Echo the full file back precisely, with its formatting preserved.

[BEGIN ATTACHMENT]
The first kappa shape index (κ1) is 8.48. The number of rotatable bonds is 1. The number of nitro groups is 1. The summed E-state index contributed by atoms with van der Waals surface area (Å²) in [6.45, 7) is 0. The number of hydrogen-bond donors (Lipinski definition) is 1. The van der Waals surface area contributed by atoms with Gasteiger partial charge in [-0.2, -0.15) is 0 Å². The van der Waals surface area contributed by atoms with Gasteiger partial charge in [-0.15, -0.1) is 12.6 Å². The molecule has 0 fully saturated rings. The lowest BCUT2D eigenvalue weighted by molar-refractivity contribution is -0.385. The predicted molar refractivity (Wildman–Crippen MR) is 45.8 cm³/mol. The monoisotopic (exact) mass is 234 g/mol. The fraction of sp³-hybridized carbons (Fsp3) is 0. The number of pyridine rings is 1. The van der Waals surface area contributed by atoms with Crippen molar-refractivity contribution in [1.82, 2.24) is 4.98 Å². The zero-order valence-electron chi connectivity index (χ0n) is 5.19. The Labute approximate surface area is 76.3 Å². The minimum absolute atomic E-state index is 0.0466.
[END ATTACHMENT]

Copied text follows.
The first kappa shape index (κ1) is 8.48. The number of rotatable bonds is 1. The number of nitro groups is 1. The summed E-state index contributed by atoms with van der Waals surface area (Å²) in [6.45, 7) is 0. The number of hydrogen-bond donors (Lipinski definition) is 1. The van der Waals surface area contributed by atoms with Gasteiger partial charge in [-0.2, -0.15) is 0 Å². The van der Waals surface area contributed by atoms with Gasteiger partial charge in [-0.15, -0.1) is 12.6 Å². The molecule has 0 fully saturated rings. The lowest BCUT2D eigenvalue weighted by molar-refractivity contribution is -0.385. The predicted molar refractivity (Wildman–Crippen MR) is 45.8 cm³/mol. The monoisotopic (exact) mass is 234 g/mol. The fraction of sp³-hybridized carbons (Fsp3) is 0. The number of pyridine rings is 1. The van der Waals surface area contributed by atoms with Crippen molar-refractivity contribution in [1.82, 2.24) is 4.98 Å². The zero-order valence-electron chi connectivity index (χ0n) is 5.19. The Labute approximate surface area is 76.3 Å². The minimum absolute atomic E-state index is 0.0466.